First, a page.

Midlothian Real Estate
In the early 1800s, settlements began to take place in the area that became Ellis County, but full colonization of this area was slow until 1846, when Sam Houston finalized peace treaties between several of the indigenous inhabitants of the region and the Republic of Texas. The earliest inhabitants of this area were the Tonkawa people, but other tribes also hunted in this area, including the Anadarko, Bidai, Kickapoo, and Waco peoples.
The future Ellis County area of the young Republic of Texas was known as the Peters Colony, named for a Louisville, Kentucky-based land grant company consisting of English and American investors. The young Republic empresario grant program encouraged settlements in North Texas in 1857. The few settlers who lived in this region trapped animals and sold their pelts, and traded goods with the natives. The majority of Ellis County’s original settlers came from the southern half of the United States. They arrived with their cultural and educational traditions, their methods of farming and care for farm animals, and for a few, their slaves.
Some of the earliest settlers of the area were the families of William Alden Hawkins and Larkin Newton, who moved to the area in 1848. For Hawkins to claim his 640 acres (260 ha) of land from the Peters Colony group, he was required to build a house on the property he chose along the mouth of Waxahachie Creek before July 1, 1848. The structure was built before the required deadline, and the land near the present-day Hawkins Spring went to the Hawkins family. For Larkin Newton, who moved his wife Mary and their eight children from Missouri, the same requirement was given. Larkin met the due date and became owner of his 640-acre claim. In 1903, William Alden Hawkins’ grandson William Larkin Hawkins purchased land and built the William L and Emma Hawkins House, now listed as a Recorded Texas Historic Landmark.
Ellis County was officially established by the Texas Legislature on December 20, 1849, in a bill sponsored by General Edward H. Tarrant, a popular Texas Ranger and Indian gunfighter during this period. Organized in February 1850, the county was carved out of Navarro County and likely named for Richard Ellis, the president of the Republic of Texas.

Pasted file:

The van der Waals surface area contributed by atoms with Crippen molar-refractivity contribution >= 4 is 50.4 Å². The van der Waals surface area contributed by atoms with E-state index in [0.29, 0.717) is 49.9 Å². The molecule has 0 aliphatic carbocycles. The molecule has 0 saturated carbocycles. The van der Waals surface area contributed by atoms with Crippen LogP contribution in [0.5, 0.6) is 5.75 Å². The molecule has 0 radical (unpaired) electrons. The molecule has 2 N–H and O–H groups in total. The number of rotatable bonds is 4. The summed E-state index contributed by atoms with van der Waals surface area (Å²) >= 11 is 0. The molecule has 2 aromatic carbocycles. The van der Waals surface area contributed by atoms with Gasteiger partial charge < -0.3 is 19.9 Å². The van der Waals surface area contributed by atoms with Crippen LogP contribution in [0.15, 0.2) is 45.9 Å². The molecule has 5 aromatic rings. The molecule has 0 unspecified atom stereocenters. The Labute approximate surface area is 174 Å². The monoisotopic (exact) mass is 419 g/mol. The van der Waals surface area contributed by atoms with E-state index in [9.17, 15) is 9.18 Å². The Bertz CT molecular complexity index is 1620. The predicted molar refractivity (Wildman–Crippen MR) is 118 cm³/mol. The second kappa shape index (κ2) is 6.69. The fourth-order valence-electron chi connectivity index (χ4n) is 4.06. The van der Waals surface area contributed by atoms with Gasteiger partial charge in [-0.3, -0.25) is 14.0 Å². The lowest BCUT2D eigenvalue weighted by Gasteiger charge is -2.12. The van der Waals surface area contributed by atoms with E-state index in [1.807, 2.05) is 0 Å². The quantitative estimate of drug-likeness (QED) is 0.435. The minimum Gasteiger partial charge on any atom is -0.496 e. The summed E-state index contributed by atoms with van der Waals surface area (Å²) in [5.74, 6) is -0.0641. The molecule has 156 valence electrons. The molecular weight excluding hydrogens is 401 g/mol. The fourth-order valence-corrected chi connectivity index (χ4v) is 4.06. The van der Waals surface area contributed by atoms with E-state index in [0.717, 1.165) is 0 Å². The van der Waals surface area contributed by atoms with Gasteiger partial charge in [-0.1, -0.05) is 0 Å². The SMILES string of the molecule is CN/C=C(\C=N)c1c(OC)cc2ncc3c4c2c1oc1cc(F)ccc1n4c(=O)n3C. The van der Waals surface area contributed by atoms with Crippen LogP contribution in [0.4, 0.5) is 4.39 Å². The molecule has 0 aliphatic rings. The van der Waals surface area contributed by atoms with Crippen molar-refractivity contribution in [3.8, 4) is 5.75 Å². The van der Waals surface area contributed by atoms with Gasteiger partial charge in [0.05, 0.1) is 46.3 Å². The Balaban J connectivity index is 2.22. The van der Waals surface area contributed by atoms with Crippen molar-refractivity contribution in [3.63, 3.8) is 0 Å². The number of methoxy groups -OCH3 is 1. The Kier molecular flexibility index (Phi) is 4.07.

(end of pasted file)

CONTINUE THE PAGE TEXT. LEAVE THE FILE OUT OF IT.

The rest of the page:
In 1883, the name “Midlothian” was accepted by the local population. According to local legend, the area was named Midlothian when the Chicago, Texas, and Mexican Central railroads, which eventually connected Dallas and Cleburne, arrived in the area and a homesick Scottish train engineer stated that the local countryside reminded him of his homeland in Scotland, and the location served as the midpoint between Dallas and Cleburne, and between Ennis and Fort Worth. With the coming of the railroad, Midlothian grew and was incorporated in April 1888. Midlothian is one of Scotland’s historic counties and is currently a subdivisional council area, which includes Scotlands capital, Edinburgh .
One of the oldest churches in the city, the First United Methodist Church, was built in 1902, followed by the First Presbyterian Church, constructed in 1913. The Midlothian Cemetery contains headstones dating back to the 1870s. The St Paul Cemetery also stands outside of the city.
Prior to 1929 and the Great Depression, a number of businesses flourished in the city. The two largest business enterprises centered around cotton and cattle-raising. The region was transformed in later years by the arrival of the cement industry. Midlothian became a prime area for cement quarrying due to the Austin Chalk Escarpment, a unique geological formation that runs north–south through the city. Three of the top-10 largest cement factories in the United States operate in the city: TXI (formerly Texas Industries), Holcim, and Ash Grove. Gerdau Ameristeel, formerly Chaparral Steel, a large steel factory, is adjacent to TXI’s cement plant.
The north side of the city is host to MidTexas International Center’s Auto Park, a large automobile distribution and processing center; and Texas Central Business Lines, a rail transload facility.
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Sources : Wikipedia